• House leaders have indicated they're in no hurry to pass a new farm bill.
• Officials from Ag Secretary Tom Vilsack to House Ag Committee Chairman Frank Lucas have asked them to reconsider and start the process of helping the nation's farmers through the worst drought in decades.
• If House leaders continue to delay, Congress could be debating a farm bill during Christmas, the way they did in 1996.
A group of congressmen have written House Speaker John Boehner and Majority Leader Eric Cantor urging them to schedule a vote on H.R. 6083, the Federal Agriculture Reform and Risk Management Act of 2012.
That's the official name of the farm bill the House Agriculture Committee reported out by a vote of 35-11 a few days ago.
While half of the nation's corn and soybean crops are burning up from the worst drought conditions in 25 years, and cotton and rice farmers are facing a reduced harvest and low price prospects, House leaders appear to be stalling, trying to avoid a floor vote on the legislation some say would pit Republican "traditionalists" against Tea Party members.
Democratic members of the Agriculture Committee, including the committee's ranking member and former chairman, Collin Peterson, have ridiculed Boehner and Cantor, noting that they had time to schedule yet another vote — the 33rd — on the repeal of the Affordable Health Care Act, but won't take time to debate legislation that could make the difference for the nation's farmers when they begin counting their receipts this fall.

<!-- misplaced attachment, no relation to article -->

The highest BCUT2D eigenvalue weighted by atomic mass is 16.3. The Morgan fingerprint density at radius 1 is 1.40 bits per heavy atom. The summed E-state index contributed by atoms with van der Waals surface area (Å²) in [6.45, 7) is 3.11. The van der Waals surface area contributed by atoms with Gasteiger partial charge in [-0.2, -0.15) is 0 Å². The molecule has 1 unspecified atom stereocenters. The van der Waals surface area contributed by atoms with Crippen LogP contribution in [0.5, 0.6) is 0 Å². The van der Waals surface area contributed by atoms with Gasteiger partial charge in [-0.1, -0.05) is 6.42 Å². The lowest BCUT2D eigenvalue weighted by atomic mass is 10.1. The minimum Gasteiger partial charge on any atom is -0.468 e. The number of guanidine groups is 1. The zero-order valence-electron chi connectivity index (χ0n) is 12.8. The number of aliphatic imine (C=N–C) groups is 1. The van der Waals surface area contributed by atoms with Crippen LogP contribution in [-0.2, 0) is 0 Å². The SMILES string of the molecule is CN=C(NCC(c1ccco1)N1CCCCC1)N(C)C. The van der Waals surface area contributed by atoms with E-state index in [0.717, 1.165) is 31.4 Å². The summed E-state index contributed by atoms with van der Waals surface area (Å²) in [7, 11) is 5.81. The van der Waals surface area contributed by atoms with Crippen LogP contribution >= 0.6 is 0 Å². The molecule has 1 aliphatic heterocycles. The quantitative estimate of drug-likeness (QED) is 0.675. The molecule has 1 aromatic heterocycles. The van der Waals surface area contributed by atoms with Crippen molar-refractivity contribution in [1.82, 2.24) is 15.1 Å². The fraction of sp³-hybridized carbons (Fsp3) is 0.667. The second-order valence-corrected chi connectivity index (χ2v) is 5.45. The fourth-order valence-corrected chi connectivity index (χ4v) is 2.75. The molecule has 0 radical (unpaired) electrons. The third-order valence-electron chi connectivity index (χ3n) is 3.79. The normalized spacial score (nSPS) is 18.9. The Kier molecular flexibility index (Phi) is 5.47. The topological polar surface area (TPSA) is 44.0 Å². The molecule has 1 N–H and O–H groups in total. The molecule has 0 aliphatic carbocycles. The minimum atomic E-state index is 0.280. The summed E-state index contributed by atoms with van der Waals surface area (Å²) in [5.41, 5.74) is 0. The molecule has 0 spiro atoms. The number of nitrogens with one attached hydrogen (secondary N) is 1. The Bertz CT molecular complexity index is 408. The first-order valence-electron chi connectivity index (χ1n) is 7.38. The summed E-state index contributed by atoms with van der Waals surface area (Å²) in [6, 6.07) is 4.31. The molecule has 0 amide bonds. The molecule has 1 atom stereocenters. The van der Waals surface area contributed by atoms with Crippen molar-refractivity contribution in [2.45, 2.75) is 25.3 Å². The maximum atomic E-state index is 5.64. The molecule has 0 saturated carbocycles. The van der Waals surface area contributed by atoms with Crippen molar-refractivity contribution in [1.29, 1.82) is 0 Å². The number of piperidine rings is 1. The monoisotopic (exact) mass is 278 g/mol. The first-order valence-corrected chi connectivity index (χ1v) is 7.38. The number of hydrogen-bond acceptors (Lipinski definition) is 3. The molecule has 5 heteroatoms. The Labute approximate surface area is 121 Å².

Some have said the vote is not important, that Congress can simply vote to extend the 2008 farm bill before it's scheduled expiration on Sept. 30. The facts are that some important disaster assistance programs have already expired and won't be renewed until a new farm bill passes or Congress votes to reauthorize funding for them. The chances of Congress doing the latter in the current political climate are nil.
As far as avoiding a confrontation, Boehner, who's had more than his share of problems with the Tea Party members in his caucus, should schedule a vote and let the latter show their true feelings for the nation's farmers.
(For a complete rundown on the House leadership being lambasted for farm bill intransigence, click here. Meanwhile, Frank Lucas, (R. Okla.), chairman of the House Agriculture Committee, is vowing to do everything he can to complete the farm bill by late September. That story can be found at http://southeastfarmpress.com/government/lucas-vows-do-everything-he-can-complete-farm-bill).